Real Estate Transactions and the Statute of Limitations
Plaintiff buys a co-op in 2002. She re-finances in 2008 using the same attorney. In 2010 she hires the same attorney to sell the unit and learns for the first time that the certificate of occupancy permits the unit to be used only as a professional office, not for residential use. Is an action for legal malpractice commenced in 2010 timely or barred by the statute of limitations?
Attwood v Sokol 2012 NY Slip Op 32744(U) October 25, 2012 Supreme Court, New York County
Docket Number: 112043/2010 Judge: Saliann Scarpulla, to our surprise, holds that the action is timely. We had always thought of the continuing representation principal as an archepellego. If the distance between the events (islands) was less than 3 years, then one could skip from island to island and still be within the statute. Here, there was more than 3 years between events, yet the action is timely.
"The parties do not dispute that the applicable statute of limitations for legal malpractice is three (3) years. Waggoner v. Carum, 68 A.D.3d 1, 6 (1st Dep’t 2009) (citing CPLR 24 l(6); 203(a)). “A legal malpractice claim accrues when the malpractice is committed, not when the client discovers it. Under the ‘continuous representation’ doctrine, however, a client cannot reasonably be expected to assess the quality of the professional service while it is still in progress.” West Village Assocs. Ltd. Partnership v. Balber Pickard Battistoni Maldonado & Ver Dan Tuin, PC, 49 A.D.3d 270 ( l1st Dept’t 2008). “The doctrine is ‘generally limited to the course of representation concerning a specific legal matter,’ and this is ‘not applicable to a client’s . . . continuing general relationship with a lawyer . . . involving only routine contact for miscellaneous legal representation . . . unrelated to the matter upon which the allegations of malpractice are predicated.”’ Id., quoting Shumsky v. Eisenstein, 96 N.Y.2d 164, 168 (2001).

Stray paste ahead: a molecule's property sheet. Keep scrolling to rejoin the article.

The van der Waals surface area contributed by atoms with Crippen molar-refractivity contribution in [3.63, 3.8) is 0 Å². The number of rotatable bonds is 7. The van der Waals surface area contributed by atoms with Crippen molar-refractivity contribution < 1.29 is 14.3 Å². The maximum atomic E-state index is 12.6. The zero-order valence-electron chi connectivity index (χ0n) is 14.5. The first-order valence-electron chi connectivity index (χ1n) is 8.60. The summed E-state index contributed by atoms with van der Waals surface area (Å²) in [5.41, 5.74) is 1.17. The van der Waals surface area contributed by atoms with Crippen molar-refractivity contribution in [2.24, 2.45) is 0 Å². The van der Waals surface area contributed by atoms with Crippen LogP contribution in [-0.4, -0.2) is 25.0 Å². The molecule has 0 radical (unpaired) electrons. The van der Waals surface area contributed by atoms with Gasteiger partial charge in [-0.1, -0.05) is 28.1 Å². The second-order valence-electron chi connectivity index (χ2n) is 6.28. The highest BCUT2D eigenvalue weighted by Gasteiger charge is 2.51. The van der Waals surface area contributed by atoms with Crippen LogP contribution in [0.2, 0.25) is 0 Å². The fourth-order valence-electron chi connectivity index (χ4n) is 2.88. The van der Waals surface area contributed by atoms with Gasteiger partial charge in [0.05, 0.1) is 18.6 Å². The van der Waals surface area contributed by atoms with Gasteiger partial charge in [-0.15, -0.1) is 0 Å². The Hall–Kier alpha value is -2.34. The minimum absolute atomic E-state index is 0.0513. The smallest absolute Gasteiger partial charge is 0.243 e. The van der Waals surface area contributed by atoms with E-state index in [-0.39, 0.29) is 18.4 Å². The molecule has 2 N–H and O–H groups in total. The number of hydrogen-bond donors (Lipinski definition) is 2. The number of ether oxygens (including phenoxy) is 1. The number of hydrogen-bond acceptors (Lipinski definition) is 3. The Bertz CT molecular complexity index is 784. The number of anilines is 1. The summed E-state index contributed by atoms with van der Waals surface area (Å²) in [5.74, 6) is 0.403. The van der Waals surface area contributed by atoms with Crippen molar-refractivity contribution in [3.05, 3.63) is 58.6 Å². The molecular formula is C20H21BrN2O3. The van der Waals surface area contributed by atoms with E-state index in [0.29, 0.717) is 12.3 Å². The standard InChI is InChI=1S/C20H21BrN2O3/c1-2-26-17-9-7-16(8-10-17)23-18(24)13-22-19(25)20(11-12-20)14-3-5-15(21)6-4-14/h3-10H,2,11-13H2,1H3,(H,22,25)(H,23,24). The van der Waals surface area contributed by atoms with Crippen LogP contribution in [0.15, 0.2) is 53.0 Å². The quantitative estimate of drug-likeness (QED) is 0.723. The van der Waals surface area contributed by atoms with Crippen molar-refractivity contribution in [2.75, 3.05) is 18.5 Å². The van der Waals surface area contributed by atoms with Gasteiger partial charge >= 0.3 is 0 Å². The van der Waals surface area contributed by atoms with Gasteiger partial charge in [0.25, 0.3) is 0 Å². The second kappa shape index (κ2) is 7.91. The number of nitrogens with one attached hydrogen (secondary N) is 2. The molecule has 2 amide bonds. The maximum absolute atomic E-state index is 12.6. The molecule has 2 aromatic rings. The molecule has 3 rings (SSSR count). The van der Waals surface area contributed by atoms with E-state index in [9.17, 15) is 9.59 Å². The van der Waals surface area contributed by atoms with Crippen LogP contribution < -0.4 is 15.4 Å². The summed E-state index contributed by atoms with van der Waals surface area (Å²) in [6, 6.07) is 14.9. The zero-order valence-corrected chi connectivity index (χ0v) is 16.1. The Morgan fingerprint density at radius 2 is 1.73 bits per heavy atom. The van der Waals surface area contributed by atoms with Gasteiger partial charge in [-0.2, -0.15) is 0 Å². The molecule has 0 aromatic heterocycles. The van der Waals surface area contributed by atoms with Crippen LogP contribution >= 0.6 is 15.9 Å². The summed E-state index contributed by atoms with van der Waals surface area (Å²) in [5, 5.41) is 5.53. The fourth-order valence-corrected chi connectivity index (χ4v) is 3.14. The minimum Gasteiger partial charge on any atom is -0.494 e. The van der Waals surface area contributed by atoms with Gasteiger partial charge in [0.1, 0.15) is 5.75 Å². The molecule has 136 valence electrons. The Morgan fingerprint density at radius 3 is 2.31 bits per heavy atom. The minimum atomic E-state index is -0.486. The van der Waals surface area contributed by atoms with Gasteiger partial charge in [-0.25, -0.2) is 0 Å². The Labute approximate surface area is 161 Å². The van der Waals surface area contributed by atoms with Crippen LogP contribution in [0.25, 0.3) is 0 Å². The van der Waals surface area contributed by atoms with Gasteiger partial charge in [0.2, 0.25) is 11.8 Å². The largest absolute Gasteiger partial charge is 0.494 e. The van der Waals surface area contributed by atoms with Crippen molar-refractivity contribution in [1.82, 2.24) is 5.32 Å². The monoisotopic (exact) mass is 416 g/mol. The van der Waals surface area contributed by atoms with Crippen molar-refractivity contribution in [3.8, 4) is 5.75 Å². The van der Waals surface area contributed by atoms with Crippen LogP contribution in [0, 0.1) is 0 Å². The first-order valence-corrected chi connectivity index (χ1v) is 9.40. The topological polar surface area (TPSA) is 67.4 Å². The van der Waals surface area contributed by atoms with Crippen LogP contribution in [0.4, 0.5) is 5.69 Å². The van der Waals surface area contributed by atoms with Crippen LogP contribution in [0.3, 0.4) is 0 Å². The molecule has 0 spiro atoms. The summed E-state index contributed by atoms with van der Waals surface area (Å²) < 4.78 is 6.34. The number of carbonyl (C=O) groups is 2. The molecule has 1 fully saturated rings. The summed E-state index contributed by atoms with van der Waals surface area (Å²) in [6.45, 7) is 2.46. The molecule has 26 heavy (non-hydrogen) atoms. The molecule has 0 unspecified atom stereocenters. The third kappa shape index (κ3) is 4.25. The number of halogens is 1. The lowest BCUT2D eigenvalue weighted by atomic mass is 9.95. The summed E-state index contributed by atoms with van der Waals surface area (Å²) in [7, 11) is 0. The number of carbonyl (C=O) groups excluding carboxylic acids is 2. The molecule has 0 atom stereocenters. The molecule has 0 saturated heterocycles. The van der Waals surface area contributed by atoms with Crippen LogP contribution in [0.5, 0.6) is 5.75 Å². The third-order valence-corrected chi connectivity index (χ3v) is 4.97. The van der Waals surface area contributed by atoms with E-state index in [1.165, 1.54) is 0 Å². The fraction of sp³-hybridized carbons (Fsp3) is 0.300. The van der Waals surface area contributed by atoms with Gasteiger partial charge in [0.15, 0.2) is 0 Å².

Here, Sokol continued to represent Attwood on various real estate matters involving the premises, including her refinance in 2008 and her attempt to sell the property in 2010.See Farrauto, Berman, Fontana & Selznick v. Vorasak Keowongwan, 166 Misc. 2d 804, 808 (Yonkers City Court 1995) where attorneys continued to represent client “on various real estate matters” involving the property . . . “the Statute of Limitations would be tolled until [defendant’s] representation ceased”).
Sokol’s attempt to establish that he did not continuously represent Attwood is unavailing. Sokol did not represent Attwood in relation to any other properties, or in any other real estate transactions, or other non-real estate matters. Additionally, Sokol testified at his deposition that the issue of whether the premises could be used as a residence arose during the 2002 closing, when he had to “educate” the mortgage lender because the premises was not a “classic” residential apartment.
Sokol further asserts that his representation of Attwood in 2008 for the refinance of her mortgage was unrelated to her purchase, and that Attwood could have hired any attorney to assist her. However, Attwood submitted documents produced by Sokol in discovery in this action, which show the issue of whether the premises could be used as a residence was raised that during the course of the refinance. The issue of the certificate of occupancy, therefore, was something which Sokol had to deal with continuously, from the time of the purchase and closing, to the refinance,
and eventually when Attwood attempted to sell the premises in 201 0. Accordingly, because Sokol continuously represented Attwood, the statute of limitations was tolled, and Attwood’s action against him is timely."